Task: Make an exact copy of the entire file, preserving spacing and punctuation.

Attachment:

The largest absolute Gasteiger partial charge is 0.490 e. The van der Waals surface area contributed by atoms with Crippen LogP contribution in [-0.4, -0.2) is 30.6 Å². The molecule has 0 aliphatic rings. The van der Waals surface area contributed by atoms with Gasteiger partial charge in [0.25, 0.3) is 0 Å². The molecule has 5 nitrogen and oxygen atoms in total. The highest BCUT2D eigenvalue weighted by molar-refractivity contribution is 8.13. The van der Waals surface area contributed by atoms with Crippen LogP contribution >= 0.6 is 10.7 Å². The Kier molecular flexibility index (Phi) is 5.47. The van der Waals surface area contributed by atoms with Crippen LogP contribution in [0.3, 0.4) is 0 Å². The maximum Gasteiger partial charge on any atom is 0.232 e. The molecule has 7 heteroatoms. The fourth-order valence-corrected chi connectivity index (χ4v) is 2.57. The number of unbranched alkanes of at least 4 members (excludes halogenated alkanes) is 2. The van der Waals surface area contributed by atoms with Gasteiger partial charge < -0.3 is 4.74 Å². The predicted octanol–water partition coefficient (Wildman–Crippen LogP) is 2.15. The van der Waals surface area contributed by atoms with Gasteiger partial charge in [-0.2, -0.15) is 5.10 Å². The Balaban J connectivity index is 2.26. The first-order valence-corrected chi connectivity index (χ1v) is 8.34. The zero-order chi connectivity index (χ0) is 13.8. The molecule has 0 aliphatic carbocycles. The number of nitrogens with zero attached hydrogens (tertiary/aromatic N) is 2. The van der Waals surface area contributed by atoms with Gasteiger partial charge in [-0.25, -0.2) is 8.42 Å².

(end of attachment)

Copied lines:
The largest absolute Gasteiger partial charge is 0.490 e. The van der Waals surface area contributed by atoms with Crippen LogP contribution in [-0.4, -0.2) is 30.6 Å². The molecule has 0 aliphatic rings. The van der Waals surface area contributed by atoms with Gasteiger partial charge in [0.25, 0.3) is 0 Å². The molecule has 5 nitrogen and oxygen atoms in total. The highest BCUT2D eigenvalue weighted by molar-refractivity contribution is 8.13. The van der Waals surface area contributed by atoms with Crippen LogP contribution >= 0.6 is 10.7 Å². The Kier molecular flexibility index (Phi) is 5.47. The van der Waals surface area contributed by atoms with Crippen LogP contribution in [0.3, 0.4) is 0 Å². The maximum Gasteiger partial charge on any atom is 0.232 e. The molecule has 7 heteroatoms. The fourth-order valence-corrected chi connectivity index (χ4v) is 2.57. The number of unbranched alkanes of at least 4 members (excludes halogenated alkanes) is 2. The van der Waals surface area contributed by atoms with Gasteiger partial charge < -0.3 is 4.74 Å². The predicted octanol–water partition coefficient (Wildman–Crippen LogP) is 2.15. The van der Waals surface area contributed by atoms with Gasteiger partial charge in [-0.2, -0.15) is 5.10 Å². The Balaban J connectivity index is 2.26. The first-order valence-corrected chi connectivity index (χ1v) is 8.34. The zero-order chi connectivity index (χ0) is 13.8. The molecule has 0 aliphatic carbocycles. The number of nitrogens with zero attached hydrogens (tertiary/aromatic N) is 2. The van der Waals surface area contributed by atoms with Gasteiger partial charge in [-0.25, -0.2) is 8.42 Å².